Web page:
Is this your GadgetMatch?
If you’re looking for premium tablets as your work-life balance companion, the MatePad Pro is an excellent choice — as long as you love tinkering. Still an Android, the MatePad Pro ignited the tinkerer inside me; customizing the way I want my tablet to be.
For beginners getting into digital arts, the MatePad Pro is a prominent alternative belonging to the major leagues. You can start with the basics and get the hang of creating art digitally without investing in something that costs a fortune.
But if you’re looking for a premium tablet smart enough to hand everything to you, there’s a Samsung Galaxy Tab S6 at a much higher price tag.
Maybe, a non-pro iPad, too — in case you really want an iPad. Nonetheless, the MatePad Pro is an affordable alternative with a near iPad Pro experience.
The Huawei MatePad Pro is priced at PhP 32,990. You can get this tablet at Lazada, Shopee, MemoXpress, Abenson, Bluelite, Intogadgets, Silicon Valley, FLW.PH, and Aerophone.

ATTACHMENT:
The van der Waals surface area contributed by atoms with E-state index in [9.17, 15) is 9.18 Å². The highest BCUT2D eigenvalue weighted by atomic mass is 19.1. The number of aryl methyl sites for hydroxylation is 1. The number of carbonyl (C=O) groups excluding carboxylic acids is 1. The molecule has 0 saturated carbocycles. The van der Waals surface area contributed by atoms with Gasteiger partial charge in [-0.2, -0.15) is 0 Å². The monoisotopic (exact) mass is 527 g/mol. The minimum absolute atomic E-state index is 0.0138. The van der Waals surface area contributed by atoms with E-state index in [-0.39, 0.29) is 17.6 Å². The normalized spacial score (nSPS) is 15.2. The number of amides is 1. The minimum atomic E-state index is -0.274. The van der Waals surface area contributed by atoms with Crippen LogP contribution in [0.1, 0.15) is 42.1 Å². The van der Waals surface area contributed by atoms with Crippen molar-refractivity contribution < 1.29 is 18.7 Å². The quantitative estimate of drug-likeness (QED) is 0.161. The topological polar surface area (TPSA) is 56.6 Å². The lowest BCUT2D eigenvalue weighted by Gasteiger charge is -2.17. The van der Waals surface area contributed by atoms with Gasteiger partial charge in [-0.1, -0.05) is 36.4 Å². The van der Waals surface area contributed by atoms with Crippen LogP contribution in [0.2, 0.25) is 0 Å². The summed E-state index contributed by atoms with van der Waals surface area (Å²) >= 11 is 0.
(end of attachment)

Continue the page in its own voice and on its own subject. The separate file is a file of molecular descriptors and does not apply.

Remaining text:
Samsung Galaxy S21 Ultra Review: For Pro Users!
Is it worth the $400 premium?
What makes a smartphone ultra? We dissect the extras that make Samsung’s Galaxy S21 Ultra the phone for power users.
Is it worth the $400 premium vs the Galaxy S21? What’s been added, what’s been taken away, and does it make a difference?
HiFiMAN Sundara review: A WFH audiophile’s dream
Because of today’s work-from-home lifestyle, everyone is rushing to grab the best laptops, PCs, webcams, and microphones to support their new home office. However, one overlooked accessory has yet to receive its time under the spotlight: a good pair of headphones. It’s even worse if you have audiophilic tendencies like I do. Today, I found one of the best price-for-value pair of cans well suited for both the home office and the hi-fi home audio setup: the HiFiMAN Sundara.
A pillow for your ears
Compared to anything I’ve tried in the past, the Sundara is extremely comfortable on my ears. When you’re looking at a headphone’s comfort, you’re considering a minmax combination of various factors: weight, cup size, clamp pressure, and flexibility. The Sundara handles all of those quite handily.